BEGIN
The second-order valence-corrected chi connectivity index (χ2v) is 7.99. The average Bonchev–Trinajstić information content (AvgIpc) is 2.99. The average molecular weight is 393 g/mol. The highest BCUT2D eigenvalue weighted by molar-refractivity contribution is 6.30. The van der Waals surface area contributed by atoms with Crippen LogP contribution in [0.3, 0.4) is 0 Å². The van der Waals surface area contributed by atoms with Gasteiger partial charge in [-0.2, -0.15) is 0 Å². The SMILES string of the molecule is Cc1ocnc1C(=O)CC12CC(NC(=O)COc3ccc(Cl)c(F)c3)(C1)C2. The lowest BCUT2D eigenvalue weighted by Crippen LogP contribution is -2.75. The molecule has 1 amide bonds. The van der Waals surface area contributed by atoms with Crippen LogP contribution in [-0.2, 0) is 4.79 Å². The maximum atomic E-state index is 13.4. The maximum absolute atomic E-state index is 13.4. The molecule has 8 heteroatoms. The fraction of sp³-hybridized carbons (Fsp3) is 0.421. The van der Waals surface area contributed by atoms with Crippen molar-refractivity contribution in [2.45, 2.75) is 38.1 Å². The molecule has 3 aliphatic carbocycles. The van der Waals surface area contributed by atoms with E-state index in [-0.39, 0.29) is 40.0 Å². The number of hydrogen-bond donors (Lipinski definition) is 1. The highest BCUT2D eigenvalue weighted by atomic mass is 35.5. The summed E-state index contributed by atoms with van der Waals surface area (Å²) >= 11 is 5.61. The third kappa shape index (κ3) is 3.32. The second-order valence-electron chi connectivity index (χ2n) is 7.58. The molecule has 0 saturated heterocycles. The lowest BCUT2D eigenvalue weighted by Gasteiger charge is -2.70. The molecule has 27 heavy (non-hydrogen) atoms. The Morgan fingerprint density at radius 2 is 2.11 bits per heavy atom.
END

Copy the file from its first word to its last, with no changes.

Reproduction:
The second-order valence-corrected chi connectivity index (χ2v) is 7.99. The average Bonchev–Trinajstić information content (AvgIpc) is 2.99. The average molecular weight is 393 g/mol. The highest BCUT2D eigenvalue weighted by molar-refractivity contribution is 6.30. The van der Waals surface area contributed by atoms with Crippen LogP contribution in [0.3, 0.4) is 0 Å². The van der Waals surface area contributed by atoms with Gasteiger partial charge in [-0.2, -0.15) is 0 Å². The SMILES string of the molecule is Cc1ocnc1C(=O)CC12CC(NC(=O)COc3ccc(Cl)c(F)c3)(C1)C2. The lowest BCUT2D eigenvalue weighted by Crippen LogP contribution is -2.75. The molecule has 1 amide bonds. The van der Waals surface area contributed by atoms with Crippen LogP contribution in [-0.2, 0) is 4.79 Å². The maximum atomic E-state index is 13.4. The maximum absolute atomic E-state index is 13.4. The molecule has 8 heteroatoms. The fraction of sp³-hybridized carbons (Fsp3) is 0.421. The van der Waals surface area contributed by atoms with Crippen molar-refractivity contribution in [2.45, 2.75) is 38.1 Å². The molecule has 3 aliphatic carbocycles. The van der Waals surface area contributed by atoms with E-state index in [-0.39, 0.29) is 40.0 Å². The number of hydrogen-bond donors (Lipinski definition) is 1. The highest BCUT2D eigenvalue weighted by atomic mass is 35.5. The summed E-state index contributed by atoms with van der Waals surface area (Å²) >= 11 is 5.61. The third kappa shape index (κ3) is 3.32. The second-order valence-electron chi connectivity index (χ2n) is 7.58. The molecule has 0 saturated heterocycles. The lowest BCUT2D eigenvalue weighted by Gasteiger charge is -2.70. The molecule has 27 heavy (non-hydrogen) atoms. The Morgan fingerprint density at radius 2 is 2.11 bits per heavy atom.